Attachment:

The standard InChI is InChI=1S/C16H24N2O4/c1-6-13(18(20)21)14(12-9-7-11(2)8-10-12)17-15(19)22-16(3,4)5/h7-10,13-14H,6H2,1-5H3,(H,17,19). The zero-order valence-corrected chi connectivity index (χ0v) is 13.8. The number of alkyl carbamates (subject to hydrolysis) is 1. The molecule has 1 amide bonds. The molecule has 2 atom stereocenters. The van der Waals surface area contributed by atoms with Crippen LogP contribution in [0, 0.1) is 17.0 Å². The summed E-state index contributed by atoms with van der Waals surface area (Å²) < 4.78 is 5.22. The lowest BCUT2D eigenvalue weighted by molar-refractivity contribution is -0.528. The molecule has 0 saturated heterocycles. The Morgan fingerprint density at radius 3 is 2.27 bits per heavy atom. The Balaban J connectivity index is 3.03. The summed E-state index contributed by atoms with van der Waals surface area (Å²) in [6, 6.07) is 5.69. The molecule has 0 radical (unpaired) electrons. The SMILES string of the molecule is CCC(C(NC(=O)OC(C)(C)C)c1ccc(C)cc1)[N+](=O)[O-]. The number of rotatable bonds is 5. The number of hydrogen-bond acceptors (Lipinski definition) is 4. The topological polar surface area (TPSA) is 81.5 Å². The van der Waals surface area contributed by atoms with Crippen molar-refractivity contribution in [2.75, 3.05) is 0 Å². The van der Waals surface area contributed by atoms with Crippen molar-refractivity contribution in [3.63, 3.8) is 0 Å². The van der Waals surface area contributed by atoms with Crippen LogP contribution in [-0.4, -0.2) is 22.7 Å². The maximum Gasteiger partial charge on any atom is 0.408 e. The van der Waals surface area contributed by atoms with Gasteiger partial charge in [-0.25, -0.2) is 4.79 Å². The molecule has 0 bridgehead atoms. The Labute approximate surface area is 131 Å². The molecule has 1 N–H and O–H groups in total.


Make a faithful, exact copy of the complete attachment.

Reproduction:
The standard InChI is InChI=1S/C16H24N2O4/c1-6-13(18(20)21)14(12-9-7-11(2)8-10-12)17-15(19)22-16(3,4)5/h7-10,13-14H,6H2,1-5H3,(H,17,19). The zero-order valence-corrected chi connectivity index (χ0v) is 13.8. The number of alkyl carbamates (subject to hydrolysis) is 1. The molecule has 1 amide bonds. The molecule has 2 atom stereocenters. The van der Waals surface area contributed by atoms with Crippen LogP contribution in [0, 0.1) is 17.0 Å². The summed E-state index contributed by atoms with van der Waals surface area (Å²) < 4.78 is 5.22. The lowest BCUT2D eigenvalue weighted by molar-refractivity contribution is -0.528. The molecule has 0 saturated heterocycles. The Morgan fingerprint density at radius 3 is 2.27 bits per heavy atom. The Balaban J connectivity index is 3.03. The summed E-state index contributed by atoms with van der Waals surface area (Å²) in [6, 6.07) is 5.69. The molecule has 0 radical (unpaired) electrons. The SMILES string of the molecule is CCC(C(NC(=O)OC(C)(C)C)c1ccc(C)cc1)[N+](=O)[O-]. The number of rotatable bonds is 5. The number of hydrogen-bond acceptors (Lipinski definition) is 4. The topological polar surface area (TPSA) is 81.5 Å². The van der Waals surface area contributed by atoms with Crippen molar-refractivity contribution in [2.75, 3.05) is 0 Å². The van der Waals surface area contributed by atoms with Crippen molar-refractivity contribution in [3.63, 3.8) is 0 Å². The van der Waals surface area contributed by atoms with Crippen LogP contribution in [-0.4, -0.2) is 22.7 Å². The maximum Gasteiger partial charge on any atom is 0.408 e. The van der Waals surface area contributed by atoms with Gasteiger partial charge in [-0.25, -0.2) is 4.79 Å². The molecule has 0 bridgehead atoms. The Labute approximate surface area is 131 Å². The molecule has 1 N–H and O–H groups in total.